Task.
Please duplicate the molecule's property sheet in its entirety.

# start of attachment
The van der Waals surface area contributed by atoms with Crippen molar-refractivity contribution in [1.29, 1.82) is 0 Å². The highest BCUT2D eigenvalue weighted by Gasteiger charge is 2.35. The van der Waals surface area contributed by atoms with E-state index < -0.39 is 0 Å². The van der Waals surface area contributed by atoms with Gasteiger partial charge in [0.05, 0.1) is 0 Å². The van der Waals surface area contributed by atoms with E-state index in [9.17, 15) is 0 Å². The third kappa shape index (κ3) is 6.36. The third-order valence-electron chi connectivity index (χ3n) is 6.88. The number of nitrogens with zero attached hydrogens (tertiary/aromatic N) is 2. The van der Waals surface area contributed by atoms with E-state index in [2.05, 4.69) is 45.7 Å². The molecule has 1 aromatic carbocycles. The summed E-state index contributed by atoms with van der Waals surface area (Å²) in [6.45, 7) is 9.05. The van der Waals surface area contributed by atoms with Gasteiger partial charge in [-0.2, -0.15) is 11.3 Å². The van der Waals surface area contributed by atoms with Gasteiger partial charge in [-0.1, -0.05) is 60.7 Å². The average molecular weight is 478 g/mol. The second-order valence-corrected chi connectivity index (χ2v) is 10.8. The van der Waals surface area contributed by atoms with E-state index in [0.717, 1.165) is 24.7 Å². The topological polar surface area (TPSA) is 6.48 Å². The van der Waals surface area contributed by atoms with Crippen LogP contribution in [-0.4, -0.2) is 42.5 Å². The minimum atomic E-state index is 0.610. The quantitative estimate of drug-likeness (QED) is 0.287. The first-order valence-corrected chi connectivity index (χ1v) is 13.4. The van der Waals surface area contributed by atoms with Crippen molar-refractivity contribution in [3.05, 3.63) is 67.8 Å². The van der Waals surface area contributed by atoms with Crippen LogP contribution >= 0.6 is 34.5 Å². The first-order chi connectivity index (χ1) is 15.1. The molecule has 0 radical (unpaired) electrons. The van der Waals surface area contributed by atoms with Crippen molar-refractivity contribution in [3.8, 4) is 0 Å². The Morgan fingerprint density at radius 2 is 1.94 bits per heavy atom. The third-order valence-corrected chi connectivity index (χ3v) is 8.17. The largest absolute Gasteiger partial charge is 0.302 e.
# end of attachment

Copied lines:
The van der Waals surface area contributed by atoms with Crippen molar-refractivity contribution in [1.29, 1.82) is 0 Å². The highest BCUT2D eigenvalue weighted by Gasteiger charge is 2.35. The van der Waals surface area contributed by atoms with E-state index < -0.39 is 0 Å². The van der Waals surface area contributed by atoms with Gasteiger partial charge in [0.05, 0.1) is 0 Å². The van der Waals surface area contributed by atoms with E-state index in [9.17, 15) is 0 Å². The third kappa shape index (κ3) is 6.36. The third-order valence-electron chi connectivity index (χ3n) is 6.88. The number of nitrogens with zero attached hydrogens (tertiary/aromatic N) is 2. The van der Waals surface area contributed by atoms with E-state index in [2.05, 4.69) is 45.7 Å². The molecule has 1 aromatic carbocycles. The summed E-state index contributed by atoms with van der Waals surface area (Å²) in [6.45, 7) is 9.05. The van der Waals surface area contributed by atoms with Gasteiger partial charge in [-0.2, -0.15) is 11.3 Å². The van der Waals surface area contributed by atoms with Gasteiger partial charge in [-0.1, -0.05) is 60.7 Å². The average molecular weight is 478 g/mol. The second-order valence-corrected chi connectivity index (χ2v) is 10.8. The van der Waals surface area contributed by atoms with E-state index in [0.717, 1.165) is 24.7 Å². The topological polar surface area (TPSA) is 6.48 Å². The van der Waals surface area contributed by atoms with Crippen LogP contribution in [-0.4, -0.2) is 42.5 Å². The minimum atomic E-state index is 0.610. The quantitative estimate of drug-likeness (QED) is 0.287. The first-order valence-corrected chi connectivity index (χ1v) is 13.4. The van der Waals surface area contributed by atoms with Crippen molar-refractivity contribution in [3.05, 3.63) is 67.8 Å². The van der Waals surface area contributed by atoms with Crippen LogP contribution >= 0.6 is 34.5 Å². The first-order chi connectivity index (χ1) is 15.1. The molecule has 0 radical (unpaired) electrons. The van der Waals surface area contributed by atoms with Crippen molar-refractivity contribution in [3.8, 4) is 0 Å². The Morgan fingerprint density at radius 2 is 1.94 bits per heavy atom. The third-order valence-corrected chi connectivity index (χ3v) is 8.17. The largest absolute Gasteiger partial charge is 0.302 e.